(Please see here for previous posts in this series.)
One of interesting things about evolution is that it seems to be speeding up with time. Earth was formed about 4.7 billion years ago and it took about a billion years for the first single-celled life to appear about 3.5 billion years ago. It then took another 2.5 billion years for the first multi-cellular life form (like sponges) to appear. So everything else, all the insects, animals, and birds, came into being within the last one billion years or so.
One reason that things seem to be speeding up is that once complex organisms appeared, selection advantages increased due to more sophisticated competition among them. For example, when you have a predator-prey relationship, the prey species will have a huge selection advantage for those qualities that enable it to elude the predator (such as the ability to run faster or climb quicker or hide better or hear and smell better) while the predator will also have a huge selection advantage for those features that make it better able to capture prey (run faster, jump higher, and more acute vision, hearing and smell.) It is like an arms race. Two nations that are locked in a battle for supremacy are more likely to rapidly develop sophisticated weaponry than a nation without enemies.
Such factors, along with things like sexual selection, speed up the evolutionary process considerably, by increasing the selection advantage.
But new discoveries keep coming in and just this year, researchers have found that bacteria and viruses are also speeding up the process of evolution. Scientists at Rice University report that “the speed of evolution has increased over time because bacteria and viruses constantly exchange transposable chunks of DNA between species, thus making it possible for life forms to evolve faster than they would if they relied only on sexual selection or random genetic mutations.” Theories like this support suggestions that there is a selection advantage for those organisms that are more adaptable to change. In other words, evolution favors those organisms that evolve more readily, leading to ever-increasing rates of change.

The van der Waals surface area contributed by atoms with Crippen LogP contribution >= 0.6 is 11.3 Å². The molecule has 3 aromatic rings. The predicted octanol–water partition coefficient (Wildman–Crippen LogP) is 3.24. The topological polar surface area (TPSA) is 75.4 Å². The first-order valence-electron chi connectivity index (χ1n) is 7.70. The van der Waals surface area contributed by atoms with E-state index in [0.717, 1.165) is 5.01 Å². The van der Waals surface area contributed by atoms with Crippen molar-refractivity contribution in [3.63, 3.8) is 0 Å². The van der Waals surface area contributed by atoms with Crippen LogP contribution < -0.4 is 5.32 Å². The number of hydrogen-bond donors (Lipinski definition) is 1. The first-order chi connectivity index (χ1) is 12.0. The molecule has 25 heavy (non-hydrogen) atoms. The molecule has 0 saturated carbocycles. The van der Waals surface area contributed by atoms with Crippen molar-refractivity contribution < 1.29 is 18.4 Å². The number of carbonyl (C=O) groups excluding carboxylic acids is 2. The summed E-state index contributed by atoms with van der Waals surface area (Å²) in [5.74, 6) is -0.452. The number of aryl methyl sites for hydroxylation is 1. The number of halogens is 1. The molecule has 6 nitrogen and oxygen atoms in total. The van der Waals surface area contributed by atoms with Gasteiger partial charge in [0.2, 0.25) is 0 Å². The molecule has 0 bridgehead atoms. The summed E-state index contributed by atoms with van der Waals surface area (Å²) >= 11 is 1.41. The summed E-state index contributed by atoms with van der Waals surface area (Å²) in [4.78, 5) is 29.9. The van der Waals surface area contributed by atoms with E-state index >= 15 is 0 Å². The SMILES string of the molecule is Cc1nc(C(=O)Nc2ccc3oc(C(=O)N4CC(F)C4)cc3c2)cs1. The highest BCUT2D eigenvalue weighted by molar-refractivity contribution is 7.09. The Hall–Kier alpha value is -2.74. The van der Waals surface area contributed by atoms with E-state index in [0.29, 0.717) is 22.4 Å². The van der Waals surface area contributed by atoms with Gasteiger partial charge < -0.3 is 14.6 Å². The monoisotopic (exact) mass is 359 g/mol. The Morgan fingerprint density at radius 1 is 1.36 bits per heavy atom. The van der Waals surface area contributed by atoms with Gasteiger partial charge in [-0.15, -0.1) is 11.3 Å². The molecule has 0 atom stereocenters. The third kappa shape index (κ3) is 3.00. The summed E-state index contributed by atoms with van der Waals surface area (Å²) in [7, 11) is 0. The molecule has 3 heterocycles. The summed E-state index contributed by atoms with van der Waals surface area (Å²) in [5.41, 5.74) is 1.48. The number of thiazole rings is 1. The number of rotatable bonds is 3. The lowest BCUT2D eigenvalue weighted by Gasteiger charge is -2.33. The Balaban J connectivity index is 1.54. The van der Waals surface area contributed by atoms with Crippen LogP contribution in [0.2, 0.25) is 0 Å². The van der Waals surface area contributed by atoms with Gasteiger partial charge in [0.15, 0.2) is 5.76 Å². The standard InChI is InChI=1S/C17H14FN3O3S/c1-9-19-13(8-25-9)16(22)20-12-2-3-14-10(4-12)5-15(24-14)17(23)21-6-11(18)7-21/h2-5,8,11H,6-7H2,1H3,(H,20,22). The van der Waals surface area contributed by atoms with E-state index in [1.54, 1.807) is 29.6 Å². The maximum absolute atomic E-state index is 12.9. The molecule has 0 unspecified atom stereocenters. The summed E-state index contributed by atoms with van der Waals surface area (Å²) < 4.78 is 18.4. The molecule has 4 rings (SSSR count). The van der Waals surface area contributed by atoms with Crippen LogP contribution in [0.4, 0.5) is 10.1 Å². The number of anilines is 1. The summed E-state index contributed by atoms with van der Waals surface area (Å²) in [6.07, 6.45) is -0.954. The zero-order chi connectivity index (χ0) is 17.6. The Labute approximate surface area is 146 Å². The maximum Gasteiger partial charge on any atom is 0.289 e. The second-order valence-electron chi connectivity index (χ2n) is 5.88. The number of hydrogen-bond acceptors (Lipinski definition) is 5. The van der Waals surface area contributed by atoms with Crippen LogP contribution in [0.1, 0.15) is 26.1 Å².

In fact, the problem with the evolution of species is not (as some religious people would have you believe) whether it occurs at all but that it is impossible to stop it from occurring. Almost invariably, when some members of a species get isolated from the rest for whatever reason, they begin to diverge. This is why the isolation of islands makes them excellent breeding grounds for new species. All the islands smaller than New Guinea account for one-thirtieth of land surface but contain about one-sixth of the total number of known species (Almost Like a Whale, Steve Jones, p. 345). In the Caribbean, for example, different lizards have different kinds of legs suitable for the kinds of vegetation that they climb on. In 1977, when lizards from one island were moved to another that had no lizards and only plants with thin twigs, within ten years their legs had evolved to meet the needs of the new vegetation by becoming stubby (Jones, p. 96).
But Darwin also proposed that one did not need actual physical separation like islands for speciation to occur. Diversity could arise within the same geographical area as organisms adapted to fit different niches in the same environment. Just yesterday it was reported that new evidence suggests that the two species homo habilis and homo erectus lived side by side at the same time, challenging the earlier idea that there was a linear progression from homo habilis to homo erectus to us, homo sapiens. The news report of the findings says that “The fact that the two hominid species lived together in the same lake basin for so long and remained separate species, Meave Leakey said in a statement from Nairobi, “suggests that they had their own ecological niche, thus avoiding direct competition.” “